Ofgem Highlights Importance of UK Government Reforms to Encourage Investment in Generation

UK energy regulator Ofgem has published its second report into electricity capacity, which illustrates the need for the timely implementation of the Department for Energy and Climate Change’s capacity market. The report shows that electricity supplies are set to tighten faster than previously expected in the middle of this decade.

The risk to electricity supplies is projected to increase from the current near zero levels, although Ofgem does not consider disruption to supplies is imminent or likely, providing the industry manages the problem effectively.

Ofgem also highlights the uncertainty around supply and demand for electricity. National Grid’s projections on power demand vary greatly depending on assumptions on economic activity and energy efficiency. There is also uncertainty over the timing and scale of plant closures and mothballing.

Electricity margins could tighten in 2015-2016 to between around 2 and 5 per cent depending on demand. This means that the probability of a supply disruption increases from 1 in 47 years now to around 1 in 12 years for 2015/16 or lower. If the projected decline in demand does not materialise margins could fall to 2 per cent.

Ofgem, DECC and National Grid have been working together to explore options that would provide consumers with additional safeguards against the increased risk to mid-decade security of supply. All three organisations agree that it is prudent to consider the case for additional tools to help National Grid balance the electricity network during the middle of this decade when capacity margins could be tight. These measures would give National Grid the option to buy extra demand-side response and reserve generation to balance the electricity network. Preventive action taken now will help protect consumer supplies.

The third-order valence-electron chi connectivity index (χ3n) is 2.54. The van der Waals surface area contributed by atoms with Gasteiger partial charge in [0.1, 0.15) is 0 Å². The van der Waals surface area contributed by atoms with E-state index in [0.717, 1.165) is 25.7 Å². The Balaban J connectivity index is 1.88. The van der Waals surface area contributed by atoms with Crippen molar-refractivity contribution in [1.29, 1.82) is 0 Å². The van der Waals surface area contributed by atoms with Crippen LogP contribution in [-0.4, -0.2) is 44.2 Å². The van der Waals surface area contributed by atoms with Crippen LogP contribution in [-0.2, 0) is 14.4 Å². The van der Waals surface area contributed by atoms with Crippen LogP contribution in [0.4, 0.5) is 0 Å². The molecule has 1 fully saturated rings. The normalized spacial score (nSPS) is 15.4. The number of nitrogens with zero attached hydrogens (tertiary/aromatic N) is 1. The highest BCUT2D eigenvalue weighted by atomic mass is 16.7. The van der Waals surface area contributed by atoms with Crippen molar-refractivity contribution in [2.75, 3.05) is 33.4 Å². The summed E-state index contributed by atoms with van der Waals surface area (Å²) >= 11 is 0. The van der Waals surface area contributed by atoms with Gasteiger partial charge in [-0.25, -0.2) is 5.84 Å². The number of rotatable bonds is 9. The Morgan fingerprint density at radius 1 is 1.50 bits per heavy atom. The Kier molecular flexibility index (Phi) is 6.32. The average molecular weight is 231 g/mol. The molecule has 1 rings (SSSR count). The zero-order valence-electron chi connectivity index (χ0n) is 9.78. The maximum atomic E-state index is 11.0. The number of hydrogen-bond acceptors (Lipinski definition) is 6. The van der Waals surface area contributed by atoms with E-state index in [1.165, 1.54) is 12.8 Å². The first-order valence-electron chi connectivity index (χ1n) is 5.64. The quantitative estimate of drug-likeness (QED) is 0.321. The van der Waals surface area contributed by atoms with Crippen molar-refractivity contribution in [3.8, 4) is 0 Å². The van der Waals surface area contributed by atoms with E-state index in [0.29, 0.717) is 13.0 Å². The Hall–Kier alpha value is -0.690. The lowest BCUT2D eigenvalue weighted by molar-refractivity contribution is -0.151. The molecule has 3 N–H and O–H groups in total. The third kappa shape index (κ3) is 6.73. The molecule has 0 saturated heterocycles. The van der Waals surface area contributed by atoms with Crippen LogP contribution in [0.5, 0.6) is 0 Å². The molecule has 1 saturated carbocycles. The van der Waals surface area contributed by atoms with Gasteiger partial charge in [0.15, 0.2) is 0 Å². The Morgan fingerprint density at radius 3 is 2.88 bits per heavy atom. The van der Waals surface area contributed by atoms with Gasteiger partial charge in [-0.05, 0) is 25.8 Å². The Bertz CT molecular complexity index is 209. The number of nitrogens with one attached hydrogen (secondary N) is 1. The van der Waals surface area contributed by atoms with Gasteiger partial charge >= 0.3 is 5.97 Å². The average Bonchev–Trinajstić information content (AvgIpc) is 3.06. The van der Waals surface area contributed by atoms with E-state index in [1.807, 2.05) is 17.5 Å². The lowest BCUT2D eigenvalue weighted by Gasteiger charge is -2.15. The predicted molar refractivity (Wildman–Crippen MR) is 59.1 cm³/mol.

Andrew Wright, Ofgem’s Chief Executive, says: “Ofgem’s latest report on electricity security of supply highlights the need for reform to encourage investment in generation. This is why Ofgem welcomes DECC’s commitment to introduce a capacity market that will provide a longer term solution to this problem at a time whenBritain’s energy industry is facing an unprecedented challenge to secure supplies.

“Ofgem’s analysis indicates a faster than anticipated tightening of electricity margins toward the middle of this decade. Ofgem, together with DECC and National Grid, think it is prudent to consider giving National Grid additional tools now to procure electricity supplies to protect consumers as the margin between available supply and demand tightens in the mid-decade.”

Ofgem’s Project Discovery report in 2009, which fed into DECC’s review of the electricity market, first identified the issue of tightening capacity margins in the mid-decade. It found thatBritain’s energy industry faces an unprecedented challenge to secure supplies to consumers due to the global financial crisis, tough environmental targets, increasing gas import dependency and the closure of ageing power stations.

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